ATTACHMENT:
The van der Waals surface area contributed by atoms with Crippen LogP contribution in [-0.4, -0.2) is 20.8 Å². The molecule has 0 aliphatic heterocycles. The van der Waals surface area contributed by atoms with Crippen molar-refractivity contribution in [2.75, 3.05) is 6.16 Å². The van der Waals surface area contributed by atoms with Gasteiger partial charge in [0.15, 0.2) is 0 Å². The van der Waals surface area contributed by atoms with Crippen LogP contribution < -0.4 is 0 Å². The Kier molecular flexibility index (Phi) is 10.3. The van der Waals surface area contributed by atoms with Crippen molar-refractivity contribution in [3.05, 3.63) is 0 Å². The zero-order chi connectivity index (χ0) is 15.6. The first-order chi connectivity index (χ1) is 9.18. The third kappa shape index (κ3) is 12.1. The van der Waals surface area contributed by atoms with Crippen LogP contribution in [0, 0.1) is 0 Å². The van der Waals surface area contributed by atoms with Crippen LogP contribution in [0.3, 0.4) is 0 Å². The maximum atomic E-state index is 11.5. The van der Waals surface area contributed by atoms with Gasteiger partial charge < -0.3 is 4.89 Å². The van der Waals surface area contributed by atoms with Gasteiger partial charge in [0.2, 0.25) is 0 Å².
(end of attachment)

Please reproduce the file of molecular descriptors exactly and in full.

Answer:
The van der Waals surface area contributed by atoms with Crippen LogP contribution in [-0.4, -0.2) is 20.8 Å². The molecule has 0 aliphatic heterocycles. The van der Waals surface area contributed by atoms with Crippen molar-refractivity contribution in [2.75, 3.05) is 6.16 Å². The van der Waals surface area contributed by atoms with Gasteiger partial charge in [0.15, 0.2) is 0 Å². The van der Waals surface area contributed by atoms with Crippen LogP contribution < -0.4 is 0 Å². The Kier molecular flexibility index (Phi) is 10.3. The van der Waals surface area contributed by atoms with Crippen molar-refractivity contribution in [3.05, 3.63) is 0 Å². The zero-order chi connectivity index (χ0) is 15.6. The first-order chi connectivity index (χ1) is 9.18. The third kappa shape index (κ3) is 12.1. The van der Waals surface area contributed by atoms with Crippen LogP contribution in [0, 0.1) is 0 Å². The van der Waals surface area contributed by atoms with Crippen LogP contribution in [0.3, 0.4) is 0 Å². The maximum atomic E-state index is 11.5. The van der Waals surface area contributed by atoms with Gasteiger partial charge < -0.3 is 4.89 Å². The van der Waals surface area contributed by atoms with Gasteiger partial charge in [0.2, 0.25) is 0 Å².